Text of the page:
Is the 4-Year Degree a Myth?


Complete College America, a nonprofit based in Indianapolis, has reported in a study titled "Four Year Myth" that the majority of students at American public colleges do not graduate on time.

The report says that students and parents know that time is money. The reality is, according to the report, that the US system of higher education is too expensive, takes too long to accomplish, and graduates too few students, writes Tamar Lewin, reporting for The New York Times.

Many public universities see only 19% of full-time students working toward their bachelor's degree earn their degrees in four years. At state universities, selective and research-intensive institutions, about 36% of full-time students receive their bachelor's degrees on time.

Across the nation, there are only about 50 of the 580 public four-year schools which can boast that most full-time students complete their bachelor's degrees in four years. There are several reasons why this is the case, including the inability to register for a needed course, credits lost due to transferring from another school, and remediation programs that do not work.

Community colleges numbers are even worse. Only 5% of full-time students earn an associate degree in the normal two-year cycle, and only 15.9% earned a one- to two-year certificate on time.

The problem has become so widespread that education policy experts now use six years to earn a bachelor's degree and three years for an associate degree as a standard.

"Using these metrics may improve the numbers, but it is costing students and their parents billions of extra dollars — $15,933 more in cost of attendance for every extra year of a public two-year college and $22,826 for every extra year at a public four-year college," the report said. "Hands down, our best strategy to make college more affordable and a sure way to boost graduation rates over all is to ensure that many more students graduate on time."

The report noted that each year 1.7 million students begin their higher education needing remediation, which includes the majority of community college students. The statistics show that a mere one in 10 remedial students graduate at all.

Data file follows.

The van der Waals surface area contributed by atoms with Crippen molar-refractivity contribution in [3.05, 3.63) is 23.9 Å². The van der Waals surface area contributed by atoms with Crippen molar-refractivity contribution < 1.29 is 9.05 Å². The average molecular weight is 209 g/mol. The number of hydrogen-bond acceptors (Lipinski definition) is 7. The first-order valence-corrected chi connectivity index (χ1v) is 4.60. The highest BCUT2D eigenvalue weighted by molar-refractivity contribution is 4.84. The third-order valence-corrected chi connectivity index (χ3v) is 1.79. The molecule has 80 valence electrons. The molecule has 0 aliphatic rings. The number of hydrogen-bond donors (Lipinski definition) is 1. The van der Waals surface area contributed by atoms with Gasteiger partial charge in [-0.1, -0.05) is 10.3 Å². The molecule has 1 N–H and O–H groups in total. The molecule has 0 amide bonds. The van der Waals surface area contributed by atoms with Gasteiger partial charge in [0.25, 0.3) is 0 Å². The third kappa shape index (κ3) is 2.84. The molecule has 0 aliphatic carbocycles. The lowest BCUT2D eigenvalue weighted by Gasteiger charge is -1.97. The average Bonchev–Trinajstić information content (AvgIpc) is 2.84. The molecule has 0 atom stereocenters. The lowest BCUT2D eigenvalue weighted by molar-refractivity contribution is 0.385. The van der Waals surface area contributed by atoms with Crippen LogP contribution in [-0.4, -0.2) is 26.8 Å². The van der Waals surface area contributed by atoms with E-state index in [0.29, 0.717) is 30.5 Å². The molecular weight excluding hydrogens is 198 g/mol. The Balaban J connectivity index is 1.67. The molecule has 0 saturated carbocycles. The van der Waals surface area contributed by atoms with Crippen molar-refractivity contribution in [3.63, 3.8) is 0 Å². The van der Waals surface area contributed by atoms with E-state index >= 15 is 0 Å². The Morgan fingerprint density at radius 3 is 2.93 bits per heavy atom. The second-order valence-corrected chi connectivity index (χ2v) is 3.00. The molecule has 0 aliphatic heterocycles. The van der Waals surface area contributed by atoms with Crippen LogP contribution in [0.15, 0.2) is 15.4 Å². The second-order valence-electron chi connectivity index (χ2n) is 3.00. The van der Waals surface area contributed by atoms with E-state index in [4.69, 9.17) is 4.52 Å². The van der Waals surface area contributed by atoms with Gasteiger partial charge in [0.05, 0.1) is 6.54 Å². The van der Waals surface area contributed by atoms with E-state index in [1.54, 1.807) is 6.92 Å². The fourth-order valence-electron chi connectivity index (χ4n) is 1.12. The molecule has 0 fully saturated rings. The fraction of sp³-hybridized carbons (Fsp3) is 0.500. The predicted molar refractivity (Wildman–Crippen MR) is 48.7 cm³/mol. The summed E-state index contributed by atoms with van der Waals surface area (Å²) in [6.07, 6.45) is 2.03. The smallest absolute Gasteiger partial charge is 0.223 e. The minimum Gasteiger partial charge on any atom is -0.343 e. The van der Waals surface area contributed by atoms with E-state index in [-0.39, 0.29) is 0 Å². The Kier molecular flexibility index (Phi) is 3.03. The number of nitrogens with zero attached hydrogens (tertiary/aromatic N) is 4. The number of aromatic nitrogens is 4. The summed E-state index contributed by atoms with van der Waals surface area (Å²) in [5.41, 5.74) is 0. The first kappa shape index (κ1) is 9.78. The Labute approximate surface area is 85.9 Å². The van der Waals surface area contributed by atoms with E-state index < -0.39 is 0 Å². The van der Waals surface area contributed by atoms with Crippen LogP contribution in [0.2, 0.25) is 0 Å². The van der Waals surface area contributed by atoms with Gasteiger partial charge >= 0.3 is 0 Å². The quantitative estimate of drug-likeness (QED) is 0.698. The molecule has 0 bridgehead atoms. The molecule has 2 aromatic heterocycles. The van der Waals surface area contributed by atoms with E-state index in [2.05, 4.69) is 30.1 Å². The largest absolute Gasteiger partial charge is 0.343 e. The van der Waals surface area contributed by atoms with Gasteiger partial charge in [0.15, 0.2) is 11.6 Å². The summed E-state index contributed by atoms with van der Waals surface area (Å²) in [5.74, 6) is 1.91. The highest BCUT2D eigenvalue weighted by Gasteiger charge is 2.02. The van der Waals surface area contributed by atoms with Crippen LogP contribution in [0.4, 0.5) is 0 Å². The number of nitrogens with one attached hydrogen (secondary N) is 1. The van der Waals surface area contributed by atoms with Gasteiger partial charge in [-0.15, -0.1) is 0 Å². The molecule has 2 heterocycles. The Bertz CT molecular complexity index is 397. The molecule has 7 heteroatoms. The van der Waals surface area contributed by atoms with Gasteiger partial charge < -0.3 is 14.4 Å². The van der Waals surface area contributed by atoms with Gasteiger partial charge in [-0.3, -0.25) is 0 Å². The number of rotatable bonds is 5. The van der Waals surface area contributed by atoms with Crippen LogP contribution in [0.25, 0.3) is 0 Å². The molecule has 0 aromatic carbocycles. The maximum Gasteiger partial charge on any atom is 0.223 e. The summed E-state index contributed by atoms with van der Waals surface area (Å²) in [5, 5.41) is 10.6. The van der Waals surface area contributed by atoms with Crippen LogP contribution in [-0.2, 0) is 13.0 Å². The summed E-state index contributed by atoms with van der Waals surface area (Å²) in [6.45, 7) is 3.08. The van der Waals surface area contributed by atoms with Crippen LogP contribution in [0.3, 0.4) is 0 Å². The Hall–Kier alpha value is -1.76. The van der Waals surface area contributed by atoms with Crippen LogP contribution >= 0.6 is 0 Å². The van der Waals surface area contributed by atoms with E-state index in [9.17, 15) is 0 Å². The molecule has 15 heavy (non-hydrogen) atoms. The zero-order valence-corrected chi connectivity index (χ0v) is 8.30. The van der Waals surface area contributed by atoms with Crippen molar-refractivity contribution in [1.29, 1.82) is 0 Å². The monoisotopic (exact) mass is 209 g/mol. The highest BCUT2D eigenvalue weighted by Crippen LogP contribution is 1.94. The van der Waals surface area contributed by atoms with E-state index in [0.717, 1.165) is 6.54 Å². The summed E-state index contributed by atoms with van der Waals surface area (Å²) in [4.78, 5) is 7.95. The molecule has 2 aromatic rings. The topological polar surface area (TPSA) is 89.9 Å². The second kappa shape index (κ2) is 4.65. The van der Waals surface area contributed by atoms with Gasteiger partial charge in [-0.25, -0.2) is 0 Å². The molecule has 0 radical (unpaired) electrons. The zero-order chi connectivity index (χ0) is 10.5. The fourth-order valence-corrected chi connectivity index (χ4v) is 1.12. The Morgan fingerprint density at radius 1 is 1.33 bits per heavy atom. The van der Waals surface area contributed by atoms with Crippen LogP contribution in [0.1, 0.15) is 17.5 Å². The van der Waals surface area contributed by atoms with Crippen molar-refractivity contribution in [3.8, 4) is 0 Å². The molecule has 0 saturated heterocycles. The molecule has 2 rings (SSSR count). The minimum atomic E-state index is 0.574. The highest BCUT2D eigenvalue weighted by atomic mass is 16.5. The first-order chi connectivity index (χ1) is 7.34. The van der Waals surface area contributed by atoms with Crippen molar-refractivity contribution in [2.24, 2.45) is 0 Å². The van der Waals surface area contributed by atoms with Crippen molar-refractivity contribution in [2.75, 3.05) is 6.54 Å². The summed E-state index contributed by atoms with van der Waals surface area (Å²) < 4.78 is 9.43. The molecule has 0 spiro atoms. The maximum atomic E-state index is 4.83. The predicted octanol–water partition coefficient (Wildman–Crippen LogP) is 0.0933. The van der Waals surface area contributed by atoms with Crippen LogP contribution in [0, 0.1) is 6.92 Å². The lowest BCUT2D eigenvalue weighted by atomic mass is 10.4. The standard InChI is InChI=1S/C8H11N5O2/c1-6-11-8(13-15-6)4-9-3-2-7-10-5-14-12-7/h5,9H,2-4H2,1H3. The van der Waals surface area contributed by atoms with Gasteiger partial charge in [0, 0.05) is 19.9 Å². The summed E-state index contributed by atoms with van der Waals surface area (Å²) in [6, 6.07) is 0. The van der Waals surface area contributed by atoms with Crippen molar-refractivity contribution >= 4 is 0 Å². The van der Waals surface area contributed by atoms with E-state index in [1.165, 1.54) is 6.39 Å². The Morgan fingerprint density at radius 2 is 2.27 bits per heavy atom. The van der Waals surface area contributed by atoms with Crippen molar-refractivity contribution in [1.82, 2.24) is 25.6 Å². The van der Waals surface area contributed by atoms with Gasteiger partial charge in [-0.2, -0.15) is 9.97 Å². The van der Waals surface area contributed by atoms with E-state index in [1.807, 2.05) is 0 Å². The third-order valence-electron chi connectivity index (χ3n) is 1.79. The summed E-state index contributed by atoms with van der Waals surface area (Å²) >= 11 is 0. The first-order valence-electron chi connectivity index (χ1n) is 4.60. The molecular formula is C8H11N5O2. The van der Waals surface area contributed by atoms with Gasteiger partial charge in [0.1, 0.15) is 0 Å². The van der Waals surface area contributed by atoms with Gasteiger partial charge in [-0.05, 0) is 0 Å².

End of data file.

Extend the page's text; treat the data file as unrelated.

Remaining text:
Sixty percent of bachelor's degree recipients move from one college to another, and, in that process, lose some of their credits. Another reason for the large number of lengthened college stays is the number of choices in college courses. Many 18-year-old graduates are overwhelmed by the voluminous choices and possibilities and do not have enough counselors around to assist them in charting their educational course. And, naturally, more time on campus means more student debt.

Along with that, says Ashely Dobson of Red Alert Politics, students lose wages they would have otherwise been earning, which Complete College America says is an estimated $35,000 for those pursuing an associate degree and $45,327 for those pursuing bachelor's degrees.

According to the census bureau, public college students are a larger group than private school students by 2.6 to 1. Theoretically, even if every private school student finished school on time, there would still be a vast number of American college students taking extra time in higher education pursuits, the Smithsonian Magazine‘s Colin Schultz reports.

CNN reports that 40 million Americans have a student loan debt with an average value of $29,000. In total, that amounts to $1.2 trillion.

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